Encyclopedia Titanica

Titanic and the Belgian Connection

In my Family tree, I have at least four people who were on that fateful voyage.


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To the east of the old town of Southampton, over the river Itchen, lies Woolston. At its northern end was the village of Itchen Ferry; I say 'was' because in an attempt to disrupt nearby Spitfire production the Luftwaffe pretty much destroyed it. As the name suggests, this was the point at which, for centuries, passengers and goods were transported across the river. Eventually, these small boats were replaced by a chain ferry and then in the 1970s by a toll road bridge. Southampton folk still remember the 'Floating Bridge' with nostalgia: I won't say what they think about the Toll Bridge.

As well as the ferrymen, Itchen Ferry was home to generations of seafaring families. Not the discovering the New World type, just the kind that are the lifeblood of ports like Southampton, Liverpool and Belfast. The young men went to sea as fishermen, steamer men or on the Channel Island trade. The young women went into service until they eventually came home to marry a sailor. Families such as the Parkers, the Noyces, the Spragues and the Diapers. These men were so familiar with the waters around the English Channel and the Isle of Wight that Sir Thomas Lipton chose Itchen Ferrymen to crew his America's Cup yacht 'Shamrock' (mostly Diapers as it happens).

So what about the Titanic?

Southampton has always had links with the Atlantic Ocean; despite what anyone else may try to tell you, Mayflower sailed from there. As the luxury liner business developed the town provided a ready supply of willing hands. 725 of the Titanic's crew were from the Southampton area. Of those 54 gave their address as Itchen but very many more would have been born there or had family there.

In my Family tree, I have at least four people who were on that fateful voyage. Albert 'Bert' Copperthwaite (fireman), my third great uncle, perished. His body was never recovered and he was euphemistically listed as 'did not disembark'. Another fireman John Joseph Diaper, my 1st cousin 3x removed, survived but then went on to be wounded in action twice during WW1. He died at the age of 70. Less fortunate was my 3rd cousin 4x removed, Charles Edwin Smith (bedroom steward ), his body was recovered by the ship Montmagny and is buried in Fairview Lawn Cemetery, Halifax, Nova Scotia. One of Charles' direct ancestors was Mark Diaper (1750-1812) who owned the Itchen Ferry.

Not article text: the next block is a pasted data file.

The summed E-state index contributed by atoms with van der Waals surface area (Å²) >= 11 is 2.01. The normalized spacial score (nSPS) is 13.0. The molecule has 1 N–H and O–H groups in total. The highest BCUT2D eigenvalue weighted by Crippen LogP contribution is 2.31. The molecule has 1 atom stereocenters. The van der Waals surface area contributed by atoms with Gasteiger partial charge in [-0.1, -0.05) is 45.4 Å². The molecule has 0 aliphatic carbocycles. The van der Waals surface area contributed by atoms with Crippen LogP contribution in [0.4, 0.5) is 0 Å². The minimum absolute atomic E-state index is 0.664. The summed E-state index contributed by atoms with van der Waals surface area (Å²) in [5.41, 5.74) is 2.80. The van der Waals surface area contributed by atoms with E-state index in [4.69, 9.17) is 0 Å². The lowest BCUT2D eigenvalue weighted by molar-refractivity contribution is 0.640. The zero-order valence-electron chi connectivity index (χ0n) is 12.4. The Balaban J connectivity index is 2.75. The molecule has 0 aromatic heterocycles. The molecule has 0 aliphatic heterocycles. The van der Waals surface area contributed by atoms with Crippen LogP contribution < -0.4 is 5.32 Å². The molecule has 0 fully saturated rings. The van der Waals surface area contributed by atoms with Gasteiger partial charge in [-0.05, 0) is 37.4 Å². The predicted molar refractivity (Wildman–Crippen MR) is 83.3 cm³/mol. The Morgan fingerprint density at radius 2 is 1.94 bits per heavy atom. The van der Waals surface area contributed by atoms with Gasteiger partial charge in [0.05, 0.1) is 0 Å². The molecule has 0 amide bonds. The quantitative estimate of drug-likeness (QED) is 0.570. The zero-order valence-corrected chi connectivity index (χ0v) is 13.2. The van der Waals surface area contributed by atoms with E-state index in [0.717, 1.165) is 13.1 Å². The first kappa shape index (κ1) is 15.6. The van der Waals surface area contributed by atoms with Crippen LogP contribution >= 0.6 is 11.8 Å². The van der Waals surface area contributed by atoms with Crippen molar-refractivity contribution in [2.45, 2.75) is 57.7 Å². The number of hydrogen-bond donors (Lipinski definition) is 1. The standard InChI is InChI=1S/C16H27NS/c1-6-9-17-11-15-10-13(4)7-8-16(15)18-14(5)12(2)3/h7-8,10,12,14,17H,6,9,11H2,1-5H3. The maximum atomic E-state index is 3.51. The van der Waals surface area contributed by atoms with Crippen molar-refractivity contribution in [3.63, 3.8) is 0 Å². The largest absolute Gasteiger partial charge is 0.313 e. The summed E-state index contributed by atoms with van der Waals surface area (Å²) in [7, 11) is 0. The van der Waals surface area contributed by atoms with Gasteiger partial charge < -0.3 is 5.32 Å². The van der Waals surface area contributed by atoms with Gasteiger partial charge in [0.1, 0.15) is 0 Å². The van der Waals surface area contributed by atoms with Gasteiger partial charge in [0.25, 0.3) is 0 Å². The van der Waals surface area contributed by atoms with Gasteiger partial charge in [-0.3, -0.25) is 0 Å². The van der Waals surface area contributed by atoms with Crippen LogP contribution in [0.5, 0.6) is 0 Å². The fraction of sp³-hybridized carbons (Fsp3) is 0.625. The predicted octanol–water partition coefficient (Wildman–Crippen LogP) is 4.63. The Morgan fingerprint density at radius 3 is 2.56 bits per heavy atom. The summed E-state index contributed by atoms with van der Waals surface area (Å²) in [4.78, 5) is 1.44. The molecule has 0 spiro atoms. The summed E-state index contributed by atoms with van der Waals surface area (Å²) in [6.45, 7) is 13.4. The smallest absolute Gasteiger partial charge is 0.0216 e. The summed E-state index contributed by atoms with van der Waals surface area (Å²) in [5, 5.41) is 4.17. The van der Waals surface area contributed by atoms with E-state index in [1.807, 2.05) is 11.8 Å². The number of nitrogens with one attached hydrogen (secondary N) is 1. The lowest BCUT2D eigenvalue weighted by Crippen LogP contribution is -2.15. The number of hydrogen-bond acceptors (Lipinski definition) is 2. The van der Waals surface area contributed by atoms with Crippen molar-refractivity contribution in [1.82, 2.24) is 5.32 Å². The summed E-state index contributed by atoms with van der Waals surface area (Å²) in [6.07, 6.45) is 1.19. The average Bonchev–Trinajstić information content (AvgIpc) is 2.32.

John Lovell Diaper (his mother was Louisa Pheobe Diaper) was a grill cook. My 3rd cousin 3x removed. His body may have been recovered but was never identified. John was born in the local workhouse. Not as harsh as it may sound. In those days many poor women would admit themselves for the period of their confinement. Particularly for a first birth or if their home circumstances weren't good. They would get fed. More importantly, in the days before our wonderful NHS, there was access to free healthcare. As his mother was not married at that time, his birth certificate reads John Lovell Diaper. Lovell being his father's name. That's the surname he used when signing on with White Star.

Is this many Titanic crew members in one family tree unusual? I doubt it. Not if you have roots in Itchen Ferry and definitely not if your family have more than a few generations in Southampton. It's difficult to comprehend the devastation that the tragedy inflicted on the working class of this proud town. The ghost of this anguish can be glimpsed in the BBC South film 'Titanic Southampton Remembers', which is still available on YouTube.

I am greatly indebted to an article on the Diaper Heritage Association website entitled The Search for John Diaper. I suggest that anyone who has an interest in things seafaring has a look at this site. There are tales of everything from ocean racing yachts to cannibalism on the high seas.

Oh, I nearly forgot the Belgian Connection.

In Flanders (now in Belgium) there's a little town called Ypres. Most famous for the First World War battles. In the middle ages it was more famous for the production of fine cloth. This was employed, among other things, for the napkins used for communion wine (incidentally called a diaper). During this time a few people from Ypres crossed the English Channel. Like so many before and since they were seeking a better and safer life for their families. The natives probably didn't welcome them with open arms but at least they didn't persecute them. When questioned ' Where you from mate?' , they said d'Ypre (from Ypre). Within a couple of generations they intermarried and became more English than the natives. Some of them slowly migrated northwards to Suffolk and a few travelled west until they ended up on the banks of the River Itchen. Their descendants became a proud seafaring people.


First published in the Atlantic Daily Bulletin, Journal of the British Titanic Society


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Encyclopedia Titanica (2021) Titanic and the Belgian Connection (Titanica!, ref: #397, published 9 April 2021, generated 22nd November 2022 04:25:22 AM); URL : https://www.encyclopedia-titanica.org/titanic-and-the-belgian-connection-397.html